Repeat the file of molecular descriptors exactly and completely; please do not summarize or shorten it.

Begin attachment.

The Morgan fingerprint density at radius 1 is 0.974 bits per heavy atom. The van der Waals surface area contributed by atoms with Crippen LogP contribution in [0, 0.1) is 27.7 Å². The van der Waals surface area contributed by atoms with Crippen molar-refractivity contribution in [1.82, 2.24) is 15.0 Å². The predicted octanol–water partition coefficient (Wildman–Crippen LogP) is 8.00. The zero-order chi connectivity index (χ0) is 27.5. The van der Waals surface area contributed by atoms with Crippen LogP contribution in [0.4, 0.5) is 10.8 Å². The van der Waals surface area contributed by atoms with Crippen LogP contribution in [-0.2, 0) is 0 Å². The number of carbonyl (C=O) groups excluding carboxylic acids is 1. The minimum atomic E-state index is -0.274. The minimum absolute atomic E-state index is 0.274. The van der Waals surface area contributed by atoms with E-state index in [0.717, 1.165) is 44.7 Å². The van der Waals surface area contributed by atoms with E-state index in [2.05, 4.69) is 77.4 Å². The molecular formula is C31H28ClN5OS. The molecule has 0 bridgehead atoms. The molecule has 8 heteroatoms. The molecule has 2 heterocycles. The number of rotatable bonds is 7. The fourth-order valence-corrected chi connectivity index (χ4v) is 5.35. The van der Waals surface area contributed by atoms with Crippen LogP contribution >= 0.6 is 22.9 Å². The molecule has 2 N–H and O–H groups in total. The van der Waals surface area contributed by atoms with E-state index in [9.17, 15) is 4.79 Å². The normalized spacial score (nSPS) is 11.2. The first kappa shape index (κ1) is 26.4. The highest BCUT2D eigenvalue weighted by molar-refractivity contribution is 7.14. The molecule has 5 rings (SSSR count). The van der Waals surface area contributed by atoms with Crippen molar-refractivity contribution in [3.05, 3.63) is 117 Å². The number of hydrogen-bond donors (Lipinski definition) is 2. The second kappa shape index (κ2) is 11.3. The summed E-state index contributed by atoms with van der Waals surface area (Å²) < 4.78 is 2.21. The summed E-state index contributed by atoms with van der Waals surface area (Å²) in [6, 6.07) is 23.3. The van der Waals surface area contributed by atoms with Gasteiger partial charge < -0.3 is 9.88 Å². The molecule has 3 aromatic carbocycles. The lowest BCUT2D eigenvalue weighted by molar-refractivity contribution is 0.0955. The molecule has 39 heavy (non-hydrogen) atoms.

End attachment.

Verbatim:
The Morgan fingerprint density at radius 1 is 0.974 bits per heavy atom. The van der Waals surface area contributed by atoms with Crippen LogP contribution in [0, 0.1) is 27.7 Å². The van der Waals surface area contributed by atoms with Crippen molar-refractivity contribution in [1.82, 2.24) is 15.0 Å². The predicted octanol–water partition coefficient (Wildman–Crippen LogP) is 8.00. The zero-order chi connectivity index (χ0) is 27.5. The van der Waals surface area contributed by atoms with Crippen LogP contribution in [0.4, 0.5) is 10.8 Å². The van der Waals surface area contributed by atoms with Crippen LogP contribution in [-0.2, 0) is 0 Å². The number of carbonyl (C=O) groups excluding carboxylic acids is 1. The minimum atomic E-state index is -0.274. The minimum absolute atomic E-state index is 0.274. The van der Waals surface area contributed by atoms with E-state index in [0.717, 1.165) is 44.7 Å². The van der Waals surface area contributed by atoms with E-state index in [2.05, 4.69) is 77.4 Å². The molecular formula is C31H28ClN5OS. The molecule has 0 bridgehead atoms. The molecule has 8 heteroatoms. The molecule has 2 heterocycles. The number of rotatable bonds is 7. The fourth-order valence-corrected chi connectivity index (χ4v) is 5.35. The van der Waals surface area contributed by atoms with Crippen LogP contribution >= 0.6 is 22.9 Å². The molecule has 2 N–H and O–H groups in total. The van der Waals surface area contributed by atoms with E-state index in [9.17, 15) is 4.79 Å². The normalized spacial score (nSPS) is 11.2. The first kappa shape index (κ1) is 26.4. The highest BCUT2D eigenvalue weighted by molar-refractivity contribution is 7.14. The molecule has 5 rings (SSSR count). The van der Waals surface area contributed by atoms with Crippen molar-refractivity contribution in [3.05, 3.63) is 117 Å². The number of hydrogen-bond donors (Lipinski definition) is 2. The second kappa shape index (κ2) is 11.3. The summed E-state index contributed by atoms with van der Waals surface area (Å²) < 4.78 is 2.21. The summed E-state index contributed by atoms with van der Waals surface area (Å²) in [6, 6.07) is 23.3. The van der Waals surface area contributed by atoms with Gasteiger partial charge < -0.3 is 9.88 Å². The molecule has 3 aromatic carbocycles. The lowest BCUT2D eigenvalue weighted by molar-refractivity contribution is 0.0955. The molecule has 39 heavy (non-hydrogen) atoms.